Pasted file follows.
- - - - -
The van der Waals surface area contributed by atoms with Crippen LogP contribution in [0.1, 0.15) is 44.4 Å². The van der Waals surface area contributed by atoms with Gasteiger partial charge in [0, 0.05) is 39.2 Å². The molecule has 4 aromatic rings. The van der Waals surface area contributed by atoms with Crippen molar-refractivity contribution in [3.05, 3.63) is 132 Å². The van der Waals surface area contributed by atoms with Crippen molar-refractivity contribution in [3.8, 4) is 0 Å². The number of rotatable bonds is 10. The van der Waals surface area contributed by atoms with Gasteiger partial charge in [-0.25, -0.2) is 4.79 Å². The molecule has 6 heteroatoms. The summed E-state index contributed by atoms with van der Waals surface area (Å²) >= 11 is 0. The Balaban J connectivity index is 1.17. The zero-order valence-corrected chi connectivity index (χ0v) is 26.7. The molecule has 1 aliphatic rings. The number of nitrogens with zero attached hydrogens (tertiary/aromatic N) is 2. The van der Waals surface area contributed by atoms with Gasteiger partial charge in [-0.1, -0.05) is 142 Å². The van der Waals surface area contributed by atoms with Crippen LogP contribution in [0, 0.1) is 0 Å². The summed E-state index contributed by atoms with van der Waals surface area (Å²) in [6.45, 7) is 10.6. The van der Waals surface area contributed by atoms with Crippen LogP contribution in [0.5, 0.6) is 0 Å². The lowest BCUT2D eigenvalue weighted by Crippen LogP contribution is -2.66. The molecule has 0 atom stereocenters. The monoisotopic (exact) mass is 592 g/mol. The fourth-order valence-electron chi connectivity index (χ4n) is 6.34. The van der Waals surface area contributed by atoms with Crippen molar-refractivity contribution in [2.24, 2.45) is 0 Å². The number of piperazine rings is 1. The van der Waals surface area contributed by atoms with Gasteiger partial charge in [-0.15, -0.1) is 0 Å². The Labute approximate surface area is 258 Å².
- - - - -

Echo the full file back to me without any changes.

The van der Waals surface area contributed by atoms with Crippen LogP contribution in [0.1, 0.15) is 44.4 Å². The van der Waals surface area contributed by atoms with Gasteiger partial charge in [0, 0.05) is 39.2 Å². The molecule has 4 aromatic rings. The van der Waals surface area contributed by atoms with Crippen molar-refractivity contribution in [3.05, 3.63) is 132 Å². The van der Waals surface area contributed by atoms with Crippen molar-refractivity contribution in [3.8, 4) is 0 Å². The number of rotatable bonds is 10. The van der Waals surface area contributed by atoms with Gasteiger partial charge in [-0.25, -0.2) is 4.79 Å². The molecule has 6 heteroatoms. The summed E-state index contributed by atoms with van der Waals surface area (Å²) >= 11 is 0. The Balaban J connectivity index is 1.17. The zero-order valence-corrected chi connectivity index (χ0v) is 26.7. The molecule has 1 aliphatic rings. The number of nitrogens with zero attached hydrogens (tertiary/aromatic N) is 2. The van der Waals surface area contributed by atoms with Gasteiger partial charge in [-0.1, -0.05) is 142 Å². The van der Waals surface area contributed by atoms with Crippen LogP contribution in [0, 0.1) is 0 Å². The summed E-state index contributed by atoms with van der Waals surface area (Å²) in [6.45, 7) is 10.6. The van der Waals surface area contributed by atoms with Crippen LogP contribution in [0.5, 0.6) is 0 Å². The lowest BCUT2D eigenvalue weighted by Crippen LogP contribution is -2.66. The molecule has 0 atom stereocenters. The monoisotopic (exact) mass is 592 g/mol. The fourth-order valence-electron chi connectivity index (χ4n) is 6.34. The van der Waals surface area contributed by atoms with Crippen molar-refractivity contribution in [2.24, 2.45) is 0 Å². The number of piperazine rings is 1. The van der Waals surface area contributed by atoms with Gasteiger partial charge in [-0.15, -0.1) is 0 Å². The Labute approximate surface area is 258 Å².